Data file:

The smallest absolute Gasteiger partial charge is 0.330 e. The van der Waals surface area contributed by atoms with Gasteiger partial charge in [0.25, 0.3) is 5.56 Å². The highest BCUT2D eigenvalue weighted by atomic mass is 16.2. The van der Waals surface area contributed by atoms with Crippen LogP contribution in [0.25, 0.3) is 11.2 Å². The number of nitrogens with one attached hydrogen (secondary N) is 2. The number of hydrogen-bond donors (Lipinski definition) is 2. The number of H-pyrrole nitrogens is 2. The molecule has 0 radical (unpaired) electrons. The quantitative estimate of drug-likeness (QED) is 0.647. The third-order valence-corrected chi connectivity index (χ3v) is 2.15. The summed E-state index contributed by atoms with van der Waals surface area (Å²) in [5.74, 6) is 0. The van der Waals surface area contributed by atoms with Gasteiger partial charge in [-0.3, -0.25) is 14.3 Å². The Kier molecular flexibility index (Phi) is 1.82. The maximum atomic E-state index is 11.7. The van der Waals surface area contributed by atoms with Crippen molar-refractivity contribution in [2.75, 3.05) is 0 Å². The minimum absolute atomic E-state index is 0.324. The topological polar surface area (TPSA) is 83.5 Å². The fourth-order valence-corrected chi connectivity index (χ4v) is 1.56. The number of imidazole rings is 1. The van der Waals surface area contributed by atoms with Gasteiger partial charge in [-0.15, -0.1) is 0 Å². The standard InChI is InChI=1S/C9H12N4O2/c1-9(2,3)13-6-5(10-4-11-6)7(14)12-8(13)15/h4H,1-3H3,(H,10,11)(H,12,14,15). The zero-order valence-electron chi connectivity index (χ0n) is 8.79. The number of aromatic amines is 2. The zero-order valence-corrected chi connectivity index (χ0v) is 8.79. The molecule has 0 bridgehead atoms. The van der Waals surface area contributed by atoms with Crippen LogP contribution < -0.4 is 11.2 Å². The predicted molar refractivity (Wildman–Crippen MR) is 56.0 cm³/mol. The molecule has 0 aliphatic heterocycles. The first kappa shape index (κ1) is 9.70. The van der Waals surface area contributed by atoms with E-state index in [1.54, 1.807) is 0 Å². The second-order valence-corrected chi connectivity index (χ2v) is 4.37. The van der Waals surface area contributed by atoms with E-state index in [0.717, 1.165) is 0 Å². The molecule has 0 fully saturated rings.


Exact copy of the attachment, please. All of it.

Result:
The smallest absolute Gasteiger partial charge is 0.330 e. The van der Waals surface area contributed by atoms with Gasteiger partial charge in [0.25, 0.3) is 5.56 Å². The highest BCUT2D eigenvalue weighted by atomic mass is 16.2. The van der Waals surface area contributed by atoms with Crippen LogP contribution in [0.25, 0.3) is 11.2 Å². The number of nitrogens with one attached hydrogen (secondary N) is 2. The number of hydrogen-bond donors (Lipinski definition) is 2. The number of H-pyrrole nitrogens is 2. The molecule has 0 radical (unpaired) electrons. The quantitative estimate of drug-likeness (QED) is 0.647. The third-order valence-corrected chi connectivity index (χ3v) is 2.15. The summed E-state index contributed by atoms with van der Waals surface area (Å²) in [5.74, 6) is 0. The van der Waals surface area contributed by atoms with Gasteiger partial charge in [-0.3, -0.25) is 14.3 Å². The Kier molecular flexibility index (Phi) is 1.82. The maximum atomic E-state index is 11.7. The van der Waals surface area contributed by atoms with Crippen molar-refractivity contribution in [2.75, 3.05) is 0 Å². The minimum absolute atomic E-state index is 0.324. The topological polar surface area (TPSA) is 83.5 Å². The fourth-order valence-corrected chi connectivity index (χ4v) is 1.56. The number of imidazole rings is 1. The van der Waals surface area contributed by atoms with Gasteiger partial charge in [-0.15, -0.1) is 0 Å². The standard InChI is InChI=1S/C9H12N4O2/c1-9(2,3)13-6-5(10-4-11-6)7(14)12-8(13)15/h4H,1-3H3,(H,10,11)(H,12,14,15). The zero-order valence-electron chi connectivity index (χ0n) is 8.79. The number of aromatic amines is 2. The zero-order valence-corrected chi connectivity index (χ0v) is 8.79. The molecule has 0 bridgehead atoms. The van der Waals surface area contributed by atoms with Crippen LogP contribution < -0.4 is 11.2 Å². The predicted molar refractivity (Wildman–Crippen MR) is 56.0 cm³/mol. The molecule has 0 aliphatic heterocycles. The first kappa shape index (κ1) is 9.70. The van der Waals surface area contributed by atoms with E-state index in [1.54, 1.807) is 0 Å². The second-order valence-corrected chi connectivity index (χ2v) is 4.37. The van der Waals surface area contributed by atoms with E-state index in [0.717, 1.165) is 0 Å². The molecule has 0 fully saturated rings.